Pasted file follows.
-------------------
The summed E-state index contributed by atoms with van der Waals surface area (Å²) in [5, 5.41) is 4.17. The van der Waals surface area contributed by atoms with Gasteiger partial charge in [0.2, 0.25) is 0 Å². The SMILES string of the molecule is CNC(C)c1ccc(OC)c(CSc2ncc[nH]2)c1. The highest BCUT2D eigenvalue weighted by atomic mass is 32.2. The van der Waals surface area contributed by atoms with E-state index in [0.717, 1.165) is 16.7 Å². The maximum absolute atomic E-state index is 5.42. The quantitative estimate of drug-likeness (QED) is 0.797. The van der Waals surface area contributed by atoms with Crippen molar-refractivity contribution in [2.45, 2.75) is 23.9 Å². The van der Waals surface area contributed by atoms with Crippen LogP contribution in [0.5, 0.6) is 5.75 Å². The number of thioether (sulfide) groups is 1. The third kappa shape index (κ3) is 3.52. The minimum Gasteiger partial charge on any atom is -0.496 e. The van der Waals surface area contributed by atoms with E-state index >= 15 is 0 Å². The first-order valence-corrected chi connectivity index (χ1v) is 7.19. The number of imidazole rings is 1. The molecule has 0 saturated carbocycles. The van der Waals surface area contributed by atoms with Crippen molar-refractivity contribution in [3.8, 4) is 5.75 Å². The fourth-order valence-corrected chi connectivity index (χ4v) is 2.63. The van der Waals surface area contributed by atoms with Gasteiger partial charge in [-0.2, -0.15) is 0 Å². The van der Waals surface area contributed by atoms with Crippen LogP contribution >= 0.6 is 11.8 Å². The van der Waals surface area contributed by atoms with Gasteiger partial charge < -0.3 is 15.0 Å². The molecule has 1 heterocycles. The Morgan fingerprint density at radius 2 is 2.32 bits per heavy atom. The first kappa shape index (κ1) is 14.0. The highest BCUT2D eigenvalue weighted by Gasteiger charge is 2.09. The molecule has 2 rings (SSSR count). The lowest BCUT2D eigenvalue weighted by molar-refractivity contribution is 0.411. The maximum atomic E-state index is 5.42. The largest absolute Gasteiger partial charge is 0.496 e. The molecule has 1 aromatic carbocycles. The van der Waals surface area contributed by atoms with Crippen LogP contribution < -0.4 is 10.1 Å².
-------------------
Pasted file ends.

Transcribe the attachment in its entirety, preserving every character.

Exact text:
The summed E-state index contributed by atoms with van der Waals surface area (Å²) in [5, 5.41) is 4.17. The van der Waals surface area contributed by atoms with Gasteiger partial charge in [0.2, 0.25) is 0 Å². The SMILES string of the molecule is CNC(C)c1ccc(OC)c(CSc2ncc[nH]2)c1. The highest BCUT2D eigenvalue weighted by atomic mass is 32.2. The van der Waals surface area contributed by atoms with E-state index in [0.717, 1.165) is 16.7 Å². The maximum absolute atomic E-state index is 5.42. The quantitative estimate of drug-likeness (QED) is 0.797. The van der Waals surface area contributed by atoms with Crippen molar-refractivity contribution in [2.45, 2.75) is 23.9 Å². The van der Waals surface area contributed by atoms with Crippen LogP contribution in [0.5, 0.6) is 5.75 Å². The number of thioether (sulfide) groups is 1. The third kappa shape index (κ3) is 3.52. The minimum Gasteiger partial charge on any atom is -0.496 e. The van der Waals surface area contributed by atoms with E-state index >= 15 is 0 Å². The first-order valence-corrected chi connectivity index (χ1v) is 7.19. The number of imidazole rings is 1. The molecule has 0 saturated carbocycles. The van der Waals surface area contributed by atoms with Crippen molar-refractivity contribution in [3.8, 4) is 5.75 Å². The fourth-order valence-corrected chi connectivity index (χ4v) is 2.63. The van der Waals surface area contributed by atoms with Gasteiger partial charge in [-0.2, -0.15) is 0 Å². The van der Waals surface area contributed by atoms with Crippen LogP contribution >= 0.6 is 11.8 Å². The van der Waals surface area contributed by atoms with Gasteiger partial charge < -0.3 is 15.0 Å². The molecule has 1 heterocycles. The Morgan fingerprint density at radius 2 is 2.32 bits per heavy atom. The first kappa shape index (κ1) is 14.0. The highest BCUT2D eigenvalue weighted by Gasteiger charge is 2.09. The molecule has 2 rings (SSSR count). The lowest BCUT2D eigenvalue weighted by molar-refractivity contribution is 0.411. The maximum atomic E-state index is 5.42. The largest absolute Gasteiger partial charge is 0.496 e. The molecule has 1 aromatic carbocycles. The van der Waals surface area contributed by atoms with Crippen LogP contribution < -0.4 is 10.1 Å².